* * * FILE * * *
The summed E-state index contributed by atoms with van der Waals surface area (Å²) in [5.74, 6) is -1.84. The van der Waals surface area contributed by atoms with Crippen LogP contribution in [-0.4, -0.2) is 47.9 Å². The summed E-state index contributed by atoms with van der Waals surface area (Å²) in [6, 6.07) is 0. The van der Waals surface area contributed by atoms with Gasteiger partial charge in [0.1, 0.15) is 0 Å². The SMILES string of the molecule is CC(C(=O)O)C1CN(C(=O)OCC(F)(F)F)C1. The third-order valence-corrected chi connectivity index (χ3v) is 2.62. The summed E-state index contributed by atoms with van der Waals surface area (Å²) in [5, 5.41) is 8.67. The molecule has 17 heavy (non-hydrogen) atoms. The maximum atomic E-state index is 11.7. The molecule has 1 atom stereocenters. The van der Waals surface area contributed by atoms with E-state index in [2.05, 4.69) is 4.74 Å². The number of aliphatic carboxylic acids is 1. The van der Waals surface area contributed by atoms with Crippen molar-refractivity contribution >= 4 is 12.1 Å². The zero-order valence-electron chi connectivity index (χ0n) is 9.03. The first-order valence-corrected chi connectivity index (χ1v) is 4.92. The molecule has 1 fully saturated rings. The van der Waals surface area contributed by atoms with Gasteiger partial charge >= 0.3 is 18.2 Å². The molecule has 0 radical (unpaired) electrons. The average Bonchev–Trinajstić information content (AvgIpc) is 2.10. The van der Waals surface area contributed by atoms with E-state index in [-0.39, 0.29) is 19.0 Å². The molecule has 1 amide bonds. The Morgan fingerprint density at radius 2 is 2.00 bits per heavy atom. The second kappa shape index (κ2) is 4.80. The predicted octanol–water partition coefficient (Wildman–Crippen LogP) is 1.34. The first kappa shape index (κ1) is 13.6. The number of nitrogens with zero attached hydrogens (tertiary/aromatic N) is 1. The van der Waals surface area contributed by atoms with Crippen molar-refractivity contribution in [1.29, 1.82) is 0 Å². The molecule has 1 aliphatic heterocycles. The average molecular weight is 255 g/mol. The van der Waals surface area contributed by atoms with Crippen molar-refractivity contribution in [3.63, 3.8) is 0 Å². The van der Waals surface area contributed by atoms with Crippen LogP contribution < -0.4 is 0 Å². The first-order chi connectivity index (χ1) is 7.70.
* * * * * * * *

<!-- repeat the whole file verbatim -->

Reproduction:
The summed E-state index contributed by atoms with van der Waals surface area (Å²) in [5.74, 6) is -1.84. The van der Waals surface area contributed by atoms with Crippen LogP contribution in [-0.4, -0.2) is 47.9 Å². The summed E-state index contributed by atoms with van der Waals surface area (Å²) in [6, 6.07) is 0. The van der Waals surface area contributed by atoms with Gasteiger partial charge in [0.1, 0.15) is 0 Å². The SMILES string of the molecule is CC(C(=O)O)C1CN(C(=O)OCC(F)(F)F)C1. The third-order valence-corrected chi connectivity index (χ3v) is 2.62. The summed E-state index contributed by atoms with van der Waals surface area (Å²) in [5, 5.41) is 8.67. The molecule has 17 heavy (non-hydrogen) atoms. The maximum atomic E-state index is 11.7. The molecule has 1 atom stereocenters. The van der Waals surface area contributed by atoms with E-state index in [2.05, 4.69) is 4.74 Å². The number of aliphatic carboxylic acids is 1. The van der Waals surface area contributed by atoms with Crippen molar-refractivity contribution >= 4 is 12.1 Å². The zero-order valence-electron chi connectivity index (χ0n) is 9.03. The first-order valence-corrected chi connectivity index (χ1v) is 4.92. The molecule has 1 fully saturated rings. The van der Waals surface area contributed by atoms with Gasteiger partial charge >= 0.3 is 18.2 Å². The molecule has 0 radical (unpaired) electrons. The average Bonchev–Trinajstić information content (AvgIpc) is 2.10. The van der Waals surface area contributed by atoms with E-state index in [-0.39, 0.29) is 19.0 Å². The molecule has 1 amide bonds. The Morgan fingerprint density at radius 2 is 2.00 bits per heavy atom. The second kappa shape index (κ2) is 4.80. The predicted octanol–water partition coefficient (Wildman–Crippen LogP) is 1.34. The first kappa shape index (κ1) is 13.6. The number of nitrogens with zero attached hydrogens (tertiary/aromatic N) is 1. The van der Waals surface area contributed by atoms with Crippen molar-refractivity contribution in [1.29, 1.82) is 0 Å². The molecule has 1 aliphatic heterocycles. The average molecular weight is 255 g/mol. The van der Waals surface area contributed by atoms with Crippen molar-refractivity contribution in [3.63, 3.8) is 0 Å². The van der Waals surface area contributed by atoms with Crippen LogP contribution < -0.4 is 0 Å². The first-order chi connectivity index (χ1) is 7.70.